A giant in the school social work field and longtime NASW member Michael S. Kelly, PhD, died by suicide in early September. The author or editor/co-editor of 100 publications, including five books, Dr. Kelly was an international leader in the field of school social work. At the time of his death, he was a fellow in the translational health science training course at Oxford University and was preparing to welcome the sixth cohort of the School Mental Health Advanced Practice Program (SMHAPP), a professional development program for school social workers unique within the field. His research, which was largely but not exclusively focused on using survey methods, has impacted programs and policies. In one recent example in 2020, he worked in partnership with other colleagues to submit a United States Congressional Brief to inform the field of school social work in terms of the impact of COVID-19 in schools.

At Loyola University Chicago School of Social Work, Dr. Kelly served in multiple forms of administrative leadership and was constantly creating new opportunities for practitioners, colleagues, and students. He co-founded the Research Forum at the School of Social Work and was director of the school’s master’s in social work program earlier in his career. A passionate, committed, and beloved teacher, Michael has mentored hundreds of school social workers across the United States and Canada.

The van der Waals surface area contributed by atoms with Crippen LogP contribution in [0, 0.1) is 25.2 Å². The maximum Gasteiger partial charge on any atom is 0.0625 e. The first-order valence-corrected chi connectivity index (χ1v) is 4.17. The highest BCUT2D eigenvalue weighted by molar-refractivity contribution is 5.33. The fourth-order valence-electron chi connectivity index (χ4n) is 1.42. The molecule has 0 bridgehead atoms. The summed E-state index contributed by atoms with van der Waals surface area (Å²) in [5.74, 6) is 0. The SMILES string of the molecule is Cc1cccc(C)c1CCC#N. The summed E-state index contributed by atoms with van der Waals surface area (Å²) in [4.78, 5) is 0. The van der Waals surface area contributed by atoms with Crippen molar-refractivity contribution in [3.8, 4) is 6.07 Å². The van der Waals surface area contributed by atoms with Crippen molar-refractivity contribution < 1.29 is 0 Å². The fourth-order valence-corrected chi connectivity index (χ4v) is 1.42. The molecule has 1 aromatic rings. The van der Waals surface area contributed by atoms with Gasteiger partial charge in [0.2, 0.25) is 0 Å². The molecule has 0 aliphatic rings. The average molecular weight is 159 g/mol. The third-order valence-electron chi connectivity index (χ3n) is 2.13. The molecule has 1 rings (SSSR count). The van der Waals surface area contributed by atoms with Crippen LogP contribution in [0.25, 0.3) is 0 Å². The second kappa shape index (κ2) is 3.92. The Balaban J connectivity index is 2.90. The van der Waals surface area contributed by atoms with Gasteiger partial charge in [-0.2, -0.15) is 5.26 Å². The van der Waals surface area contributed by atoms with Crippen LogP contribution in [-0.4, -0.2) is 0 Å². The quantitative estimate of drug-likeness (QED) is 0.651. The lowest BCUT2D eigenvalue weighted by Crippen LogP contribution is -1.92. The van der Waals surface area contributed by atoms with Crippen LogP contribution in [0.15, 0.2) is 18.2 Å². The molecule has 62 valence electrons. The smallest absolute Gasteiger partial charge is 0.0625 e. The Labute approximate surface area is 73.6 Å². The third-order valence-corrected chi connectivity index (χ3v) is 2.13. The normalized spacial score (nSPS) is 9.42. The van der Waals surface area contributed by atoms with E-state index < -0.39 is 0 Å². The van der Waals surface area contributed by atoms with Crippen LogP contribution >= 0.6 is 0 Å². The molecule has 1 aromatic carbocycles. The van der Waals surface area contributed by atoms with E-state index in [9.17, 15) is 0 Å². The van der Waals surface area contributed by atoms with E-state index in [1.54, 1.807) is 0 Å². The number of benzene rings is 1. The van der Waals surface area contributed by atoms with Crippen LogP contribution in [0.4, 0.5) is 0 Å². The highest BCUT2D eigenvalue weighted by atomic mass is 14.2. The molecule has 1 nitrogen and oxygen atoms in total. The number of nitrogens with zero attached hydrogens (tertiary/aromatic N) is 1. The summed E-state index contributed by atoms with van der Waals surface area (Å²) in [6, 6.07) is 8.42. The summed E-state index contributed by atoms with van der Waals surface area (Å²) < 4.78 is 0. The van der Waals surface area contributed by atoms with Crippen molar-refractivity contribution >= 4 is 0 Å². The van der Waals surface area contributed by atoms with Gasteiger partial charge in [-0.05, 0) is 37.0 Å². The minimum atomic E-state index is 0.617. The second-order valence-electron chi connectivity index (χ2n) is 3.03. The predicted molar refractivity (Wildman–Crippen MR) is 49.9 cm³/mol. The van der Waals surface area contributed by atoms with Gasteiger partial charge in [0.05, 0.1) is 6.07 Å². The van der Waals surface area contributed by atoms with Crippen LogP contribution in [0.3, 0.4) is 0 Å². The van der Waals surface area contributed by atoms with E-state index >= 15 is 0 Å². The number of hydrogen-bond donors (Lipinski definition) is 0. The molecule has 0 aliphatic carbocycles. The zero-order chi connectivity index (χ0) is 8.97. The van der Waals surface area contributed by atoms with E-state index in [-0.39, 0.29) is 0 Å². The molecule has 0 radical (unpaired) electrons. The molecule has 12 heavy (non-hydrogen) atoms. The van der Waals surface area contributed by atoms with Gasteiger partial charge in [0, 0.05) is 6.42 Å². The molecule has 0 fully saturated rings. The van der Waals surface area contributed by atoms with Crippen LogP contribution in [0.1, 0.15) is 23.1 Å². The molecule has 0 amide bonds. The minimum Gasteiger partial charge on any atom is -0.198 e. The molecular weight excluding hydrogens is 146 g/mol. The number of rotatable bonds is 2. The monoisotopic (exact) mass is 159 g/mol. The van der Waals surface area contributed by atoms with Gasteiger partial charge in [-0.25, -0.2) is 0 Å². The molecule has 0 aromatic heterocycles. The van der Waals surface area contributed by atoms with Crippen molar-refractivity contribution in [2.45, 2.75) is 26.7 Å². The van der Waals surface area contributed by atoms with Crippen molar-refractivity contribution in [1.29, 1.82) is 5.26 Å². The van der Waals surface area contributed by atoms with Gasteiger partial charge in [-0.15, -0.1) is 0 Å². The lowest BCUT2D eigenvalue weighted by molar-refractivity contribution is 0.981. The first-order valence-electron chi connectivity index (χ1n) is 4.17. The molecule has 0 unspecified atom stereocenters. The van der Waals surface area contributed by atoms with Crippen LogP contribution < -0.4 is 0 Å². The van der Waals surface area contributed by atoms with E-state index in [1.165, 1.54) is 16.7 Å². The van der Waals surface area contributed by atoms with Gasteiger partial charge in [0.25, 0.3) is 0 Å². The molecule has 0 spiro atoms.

Timuel Black

Earlier in October, Illinois, Chicago, and the country lost a great civil rights activist and leader, Timuel Black, who was 102. Although not a social worker, his activism and advocacy reflect social work values of social justice. In a life that spanned over a century, he marched with Dr. Martin Luther King, Jr., campaigned for Chicago’s first Black mayor, Harold Washington, and in the recent past, mentored a young Barack Obama. Back in 2006, Black spoke at an NASW-Illinois Chapter Chicago District event at the Mexican Fine Arts Center Museum (now the National Museum of Mexican Art) and signed copies of one of his books, Bridges of Memory: Chicago’s First Wave of Black Migration. I had the great pleasure to have attended this event and served as Mr. Black’s designated driver that evening, picking him up at and driving him home, which was even better than the presentation!

Wishing you a Happy Thanksgiving and an enjoyable and safe holiday season.